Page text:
Duhaime's Law Dictionary

Referendum Definition:

The putting of a question of proposed law to popular vote of the people.

Related Terms: Plebiscite

In Haig v Canada, Justice l'Heureux-Dubé of the Supreme Court of Canada wrote:

"A referendum ... is basically a consultative process, a device for the gathering of opinions. Voting in a referendum differs significantly from voting in an election.

"First, unless it legislatively binds itself to do so, a government is under no obligation to consult its citizens through the mechanism of a referendum. It may ... bind itself to conduct a specific referendum but, in the absence of such legislation, there is no obligation to hold this type of consultation.

"Second, though a referendum may carry great political weight and a government may choose to act on the basis of the results obtained, such results are non-binding in the absence of legislation requiring a government to act on the basis of the results obtained. In the absence of binding legislation, the citizens of this country would not be entitled to a legal remedy in the event of non-compliance with the results. Were a government to hold a referendum and then ignore the results, the remedy would be in the political and not the legal arena."

The 2012 version of the Canadian Referendum Act:

"Where the Governor in Council considers that it is in the public interest to obtain by means of a referendum the opinion of electors on any question relating to the Constitution of Canada, the Governor in Council may, by proclamation, direct that the opinion of electors be obtained by putting the question to the electors of Canada or of one or more provinces specified in the proclamation at a referendum called for that purpose."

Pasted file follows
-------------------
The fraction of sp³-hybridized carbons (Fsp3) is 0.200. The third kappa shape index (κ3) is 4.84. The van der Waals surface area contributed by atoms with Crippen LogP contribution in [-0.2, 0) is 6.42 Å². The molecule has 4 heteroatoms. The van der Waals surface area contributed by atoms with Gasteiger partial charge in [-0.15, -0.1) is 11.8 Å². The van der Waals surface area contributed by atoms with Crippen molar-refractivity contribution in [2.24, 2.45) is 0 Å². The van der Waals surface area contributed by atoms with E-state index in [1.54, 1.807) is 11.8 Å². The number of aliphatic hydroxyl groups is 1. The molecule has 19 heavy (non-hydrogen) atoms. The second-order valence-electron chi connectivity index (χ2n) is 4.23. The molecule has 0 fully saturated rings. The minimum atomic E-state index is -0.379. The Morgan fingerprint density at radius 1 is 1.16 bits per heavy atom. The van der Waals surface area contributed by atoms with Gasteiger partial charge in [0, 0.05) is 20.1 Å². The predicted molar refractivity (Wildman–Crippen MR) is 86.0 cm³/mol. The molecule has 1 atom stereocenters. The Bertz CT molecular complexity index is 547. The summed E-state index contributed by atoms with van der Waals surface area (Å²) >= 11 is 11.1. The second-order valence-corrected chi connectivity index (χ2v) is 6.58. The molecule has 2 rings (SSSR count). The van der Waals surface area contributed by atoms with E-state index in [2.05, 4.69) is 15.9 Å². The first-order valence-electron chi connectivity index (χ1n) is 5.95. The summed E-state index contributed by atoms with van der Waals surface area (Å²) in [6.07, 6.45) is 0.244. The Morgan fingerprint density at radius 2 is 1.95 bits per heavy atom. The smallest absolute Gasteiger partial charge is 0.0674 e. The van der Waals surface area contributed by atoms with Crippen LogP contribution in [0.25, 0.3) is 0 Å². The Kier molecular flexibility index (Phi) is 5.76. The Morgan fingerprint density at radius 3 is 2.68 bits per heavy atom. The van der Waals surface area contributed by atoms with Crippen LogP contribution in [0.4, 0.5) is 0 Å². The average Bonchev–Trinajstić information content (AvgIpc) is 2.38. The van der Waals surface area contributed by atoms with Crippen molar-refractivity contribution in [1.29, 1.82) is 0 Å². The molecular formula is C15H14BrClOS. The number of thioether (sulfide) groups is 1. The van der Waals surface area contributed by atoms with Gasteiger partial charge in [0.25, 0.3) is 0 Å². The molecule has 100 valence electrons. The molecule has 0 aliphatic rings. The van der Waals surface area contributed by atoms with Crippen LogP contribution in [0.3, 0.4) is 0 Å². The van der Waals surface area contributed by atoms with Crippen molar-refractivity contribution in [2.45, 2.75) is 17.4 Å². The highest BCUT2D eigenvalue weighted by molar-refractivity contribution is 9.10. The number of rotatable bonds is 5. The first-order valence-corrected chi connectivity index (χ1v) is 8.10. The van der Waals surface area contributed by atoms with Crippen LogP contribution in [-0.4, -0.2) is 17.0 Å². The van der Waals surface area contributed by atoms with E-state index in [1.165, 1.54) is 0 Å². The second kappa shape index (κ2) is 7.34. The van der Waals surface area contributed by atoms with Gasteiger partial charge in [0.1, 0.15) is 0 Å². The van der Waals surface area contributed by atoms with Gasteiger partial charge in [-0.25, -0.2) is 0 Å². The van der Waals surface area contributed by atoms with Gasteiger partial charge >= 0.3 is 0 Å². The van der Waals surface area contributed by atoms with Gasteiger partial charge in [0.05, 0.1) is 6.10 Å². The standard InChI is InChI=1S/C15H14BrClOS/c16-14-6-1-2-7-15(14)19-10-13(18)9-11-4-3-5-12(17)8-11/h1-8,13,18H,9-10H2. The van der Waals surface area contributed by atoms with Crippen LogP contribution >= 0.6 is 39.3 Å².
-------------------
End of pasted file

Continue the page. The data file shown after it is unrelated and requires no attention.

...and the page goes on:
In the 1987 Illinois Appellate Court decision in Check Inn Lounge v Kozubowski, Justice Hartman used these words:

"A referendum is the right of the electorate to have a proposition submitted for their approval or rejection."

In Pacific States Telephone & Telegraph Co. v. Oregon, Chief Justice Edward White of the Supreme Court of the United States used these words to describe a referendum:

"(R)eferendum ... a reference to a popular vote, for approval or disapproval, of any law passed by the legislature."

In Whitmore v Carr, Justice Jones of the California Court of Appeals wrote:

"This power of referendum is the right reserved to the people to adopt or reject any act or measure which has been passed by a legislative body...."

In Wyatt v Clark, Justice Davison of the Supreme Court of Oklahoma adopted these words:

"Referendum is the right reserved by the constitution to the people of a state or local subdivision thereof to have submitted for their approval or rejection any act, or part of an act, item, section, or part of any bill, passed by the legislature, and which, in most cases, would without action on the part of the electors become a law."

Shumaker defines a referendum as follows:

"A system of legislation, whereby proposed laws are submitted to the popular vote.

"In international law, a note addressed by an ambassador to his government, submitting to its consideration propositions made to him touching an object over which he has no sufficient power, and is without instructions. When such a proposition is made to an ambassador, he accepts it ad referendum; that is. under the condition that it shall be acted upon by his government, to which it is referred."


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